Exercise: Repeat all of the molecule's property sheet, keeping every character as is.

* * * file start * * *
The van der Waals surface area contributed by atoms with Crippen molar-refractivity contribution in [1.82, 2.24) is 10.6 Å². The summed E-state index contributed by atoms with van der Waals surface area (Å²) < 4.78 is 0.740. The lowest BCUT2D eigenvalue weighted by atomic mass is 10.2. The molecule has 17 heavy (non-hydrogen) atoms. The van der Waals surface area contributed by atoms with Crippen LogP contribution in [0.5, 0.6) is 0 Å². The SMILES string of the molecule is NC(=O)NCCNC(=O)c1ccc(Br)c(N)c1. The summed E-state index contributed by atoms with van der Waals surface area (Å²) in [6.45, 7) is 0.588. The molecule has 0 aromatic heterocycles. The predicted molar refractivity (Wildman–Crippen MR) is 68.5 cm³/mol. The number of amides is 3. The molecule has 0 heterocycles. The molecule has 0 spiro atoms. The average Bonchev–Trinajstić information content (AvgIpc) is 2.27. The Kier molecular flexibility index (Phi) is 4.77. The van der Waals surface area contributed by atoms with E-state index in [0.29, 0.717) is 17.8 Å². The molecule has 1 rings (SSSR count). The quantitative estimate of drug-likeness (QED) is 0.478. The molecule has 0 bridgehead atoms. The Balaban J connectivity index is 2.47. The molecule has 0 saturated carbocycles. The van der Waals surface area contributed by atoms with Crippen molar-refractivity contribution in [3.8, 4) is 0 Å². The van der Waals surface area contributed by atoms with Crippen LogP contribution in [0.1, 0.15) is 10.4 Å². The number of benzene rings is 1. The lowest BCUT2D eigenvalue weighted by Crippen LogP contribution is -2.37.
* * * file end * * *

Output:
The van der Waals surface area contributed by atoms with Crippen molar-refractivity contribution in [1.82, 2.24) is 10.6 Å². The summed E-state index contributed by atoms with van der Waals surface area (Å²) < 4.78 is 0.740. The lowest BCUT2D eigenvalue weighted by atomic mass is 10.2. The molecule has 17 heavy (non-hydrogen) atoms. The van der Waals surface area contributed by atoms with Crippen LogP contribution in [0.5, 0.6) is 0 Å². The SMILES string of the molecule is NC(=O)NCCNC(=O)c1ccc(Br)c(N)c1. The summed E-state index contributed by atoms with van der Waals surface area (Å²) in [6.45, 7) is 0.588. The molecule has 0 aromatic heterocycles. The predicted molar refractivity (Wildman–Crippen MR) is 68.5 cm³/mol. The number of amides is 3. The molecule has 0 heterocycles. The molecule has 0 spiro atoms. The average Bonchev–Trinajstić information content (AvgIpc) is 2.27. The Kier molecular flexibility index (Phi) is 4.77. The van der Waals surface area contributed by atoms with E-state index in [0.29, 0.717) is 17.8 Å². The molecule has 1 rings (SSSR count). The quantitative estimate of drug-likeness (QED) is 0.478. The molecule has 0 bridgehead atoms. The Balaban J connectivity index is 2.47. The molecule has 0 saturated carbocycles. The van der Waals surface area contributed by atoms with Crippen molar-refractivity contribution in [3.8, 4) is 0 Å². The van der Waals surface area contributed by atoms with Crippen LogP contribution in [0.1, 0.15) is 10.4 Å². The number of benzene rings is 1. The lowest BCUT2D eigenvalue weighted by Crippen LogP contribution is -2.37.